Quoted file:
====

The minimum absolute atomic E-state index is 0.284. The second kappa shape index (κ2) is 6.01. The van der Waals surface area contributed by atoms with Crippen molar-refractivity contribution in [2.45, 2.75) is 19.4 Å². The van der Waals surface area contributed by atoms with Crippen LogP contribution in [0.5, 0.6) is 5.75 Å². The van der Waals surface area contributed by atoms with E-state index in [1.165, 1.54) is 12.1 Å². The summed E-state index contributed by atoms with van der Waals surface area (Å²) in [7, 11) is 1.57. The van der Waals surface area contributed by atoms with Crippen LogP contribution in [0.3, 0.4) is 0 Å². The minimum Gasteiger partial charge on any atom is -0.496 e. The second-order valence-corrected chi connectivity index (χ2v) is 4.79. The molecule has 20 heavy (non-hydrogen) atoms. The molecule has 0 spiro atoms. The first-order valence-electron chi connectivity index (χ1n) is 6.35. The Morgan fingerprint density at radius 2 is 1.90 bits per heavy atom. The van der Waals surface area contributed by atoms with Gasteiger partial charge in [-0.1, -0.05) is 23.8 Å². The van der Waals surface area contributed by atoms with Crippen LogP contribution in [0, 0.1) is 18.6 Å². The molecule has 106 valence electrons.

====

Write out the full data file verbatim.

The minimum absolute atomic E-state index is 0.284. The second kappa shape index (κ2) is 6.01. The van der Waals surface area contributed by atoms with Crippen molar-refractivity contribution in [2.45, 2.75) is 19.4 Å². The van der Waals surface area contributed by atoms with Crippen LogP contribution in [0.5, 0.6) is 5.75 Å². The van der Waals surface area contributed by atoms with E-state index in [1.165, 1.54) is 12.1 Å². The summed E-state index contributed by atoms with van der Waals surface area (Å²) in [7, 11) is 1.57. The van der Waals surface area contributed by atoms with Crippen LogP contribution in [0.3, 0.4) is 0 Å². The minimum Gasteiger partial charge on any atom is -0.496 e. The second-order valence-corrected chi connectivity index (χ2v) is 4.79. The molecule has 20 heavy (non-hydrogen) atoms. The molecule has 0 spiro atoms. The first-order valence-electron chi connectivity index (χ1n) is 6.35. The Morgan fingerprint density at radius 2 is 1.90 bits per heavy atom. The van der Waals surface area contributed by atoms with Gasteiger partial charge in [-0.1, -0.05) is 23.8 Å². The van der Waals surface area contributed by atoms with Crippen LogP contribution in [0, 0.1) is 18.6 Å². The molecule has 106 valence electrons.